To address the challenge of the uninsured, the Affordable Care Act (ACA) includes an expansion of Medicaid and the creation of new Health Insurance Marketplaces. With the Supreme Court ruling in June 2012, the Medicaid expansion became optional for states, and as of March 2014, Missouri had opted not to expand its Medicaid program. This decision has created a “coverage gap” among poor adults. Under the ACA, people with incomes between 100% and 400% of poverty may be eligible for premium tax credits when they purchase coverage in a Marketplace. Because the ACA envisioned low-income people receiving coverage through Medicaid, people below poverty are not eligible for Marketplace subsidies. Thus, some adults in Missouri will fall into a “coverage gap” of earning too much to qualify for Medicaid but not enough to qualify for premium tax credits. People in the coverage gap are ineligible for financial assistance under the ACA, while people with higher incomes will be eligible for tax credits to purchase coverage.
In Missouri, about 23% of the uninsured fall into a coverage gap of earning too much money to qualify for Medicaid, but not enough to qualify for premium tax credits in the marketplace.21 These individuals have incomes below 100% of poverty. A small number of uninsured adult parents (4% of the uninsured in the state)22 are eligible for Medicaid in Missouri under existing eligibility pathways in place before the ACA. Not all eligible individuals are enrolled in Medicaid due to lack of knowledge about their eligibility and additional enrollment barriers. While the uninsured poor can purchase unsubsidized coverage in the Marketplace, they are unlikely to find coverage that is affordable.
In Missouri, the federal government is operating the Marketplace. Missouri voters passed a ballot measure blocking an Executive Order to establish a state-based Marketplace, so Missouri defaulted to a federally facilitated Marketplace.23 Voters also passed a ballot measure in 2012 prohibiting state officials from providing assistance toward establishing or operating a state-based Marketplace, and Missouri has also returned almost all of its Marketplace grant funding.24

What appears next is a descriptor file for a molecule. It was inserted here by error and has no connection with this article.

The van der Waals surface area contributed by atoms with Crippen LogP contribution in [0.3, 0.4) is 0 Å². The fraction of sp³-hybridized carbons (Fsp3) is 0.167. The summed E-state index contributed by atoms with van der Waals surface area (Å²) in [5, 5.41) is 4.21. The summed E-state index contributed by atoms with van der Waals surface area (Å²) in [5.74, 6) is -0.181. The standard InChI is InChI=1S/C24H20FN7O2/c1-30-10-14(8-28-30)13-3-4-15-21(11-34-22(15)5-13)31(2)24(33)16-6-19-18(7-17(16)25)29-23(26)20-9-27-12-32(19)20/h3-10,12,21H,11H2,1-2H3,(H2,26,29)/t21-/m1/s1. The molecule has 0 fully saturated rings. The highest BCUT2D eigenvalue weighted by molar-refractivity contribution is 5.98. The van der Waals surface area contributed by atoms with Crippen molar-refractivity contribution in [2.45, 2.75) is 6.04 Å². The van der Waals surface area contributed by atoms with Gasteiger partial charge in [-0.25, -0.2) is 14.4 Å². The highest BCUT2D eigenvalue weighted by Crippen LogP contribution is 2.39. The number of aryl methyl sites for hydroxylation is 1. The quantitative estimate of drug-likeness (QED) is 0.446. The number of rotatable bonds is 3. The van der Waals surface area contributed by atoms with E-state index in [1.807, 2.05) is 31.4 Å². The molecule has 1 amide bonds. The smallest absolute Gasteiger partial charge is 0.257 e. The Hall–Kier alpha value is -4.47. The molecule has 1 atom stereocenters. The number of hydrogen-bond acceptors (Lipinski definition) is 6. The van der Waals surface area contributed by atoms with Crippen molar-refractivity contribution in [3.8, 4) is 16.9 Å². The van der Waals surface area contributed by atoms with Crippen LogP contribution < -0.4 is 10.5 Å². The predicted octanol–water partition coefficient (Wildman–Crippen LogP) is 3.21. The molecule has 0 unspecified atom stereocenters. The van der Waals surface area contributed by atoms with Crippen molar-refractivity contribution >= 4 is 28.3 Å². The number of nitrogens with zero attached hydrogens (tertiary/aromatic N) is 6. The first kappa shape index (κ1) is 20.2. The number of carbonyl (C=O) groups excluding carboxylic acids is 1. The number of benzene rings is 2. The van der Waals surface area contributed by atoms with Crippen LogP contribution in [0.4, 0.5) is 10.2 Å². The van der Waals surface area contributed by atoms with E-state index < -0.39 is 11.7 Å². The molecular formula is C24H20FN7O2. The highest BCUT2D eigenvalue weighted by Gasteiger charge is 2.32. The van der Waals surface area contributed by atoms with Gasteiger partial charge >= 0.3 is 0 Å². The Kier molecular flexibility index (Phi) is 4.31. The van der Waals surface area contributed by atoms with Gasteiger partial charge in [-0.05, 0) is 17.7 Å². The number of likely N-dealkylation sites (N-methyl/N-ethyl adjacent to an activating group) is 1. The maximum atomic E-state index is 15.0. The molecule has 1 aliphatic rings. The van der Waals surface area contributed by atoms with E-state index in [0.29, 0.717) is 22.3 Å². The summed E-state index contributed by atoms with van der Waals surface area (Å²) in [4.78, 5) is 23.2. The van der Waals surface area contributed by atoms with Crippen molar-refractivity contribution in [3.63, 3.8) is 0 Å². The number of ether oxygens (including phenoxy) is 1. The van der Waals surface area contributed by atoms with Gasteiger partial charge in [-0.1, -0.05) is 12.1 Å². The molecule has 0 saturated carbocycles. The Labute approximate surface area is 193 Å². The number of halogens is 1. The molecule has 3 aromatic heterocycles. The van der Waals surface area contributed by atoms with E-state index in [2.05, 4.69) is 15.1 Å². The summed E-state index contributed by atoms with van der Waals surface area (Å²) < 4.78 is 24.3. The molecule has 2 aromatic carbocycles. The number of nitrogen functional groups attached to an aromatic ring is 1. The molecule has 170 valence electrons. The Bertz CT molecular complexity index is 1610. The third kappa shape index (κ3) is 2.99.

While the state is not operating its own Marketplace or expanding Medicaid, there is some state activity around the ACA. Changes to the Medicaid enrollment process occurred in 2014, regardless of expansion decisions. Missouri must make Medicaid determinations based on new modified adjusted gross income (MAGI) eligibility levels. As of December 2013, Missouri’s MAGI conversation was in progress.25 The ACA also established a streamlined enrollment process for all states that allows people to use one single application for Marketplace or Medicaid coverage. Individuals are able to apply for coverage through HealthCare.gov, the state Medicaid/CHIP website, in person, on the phone, or through the mail. In addition, Medicaid eligibility determinations will now use verification based on existing data sources such as Social Security Administration data, rather than requiring families to provide paper documentation.26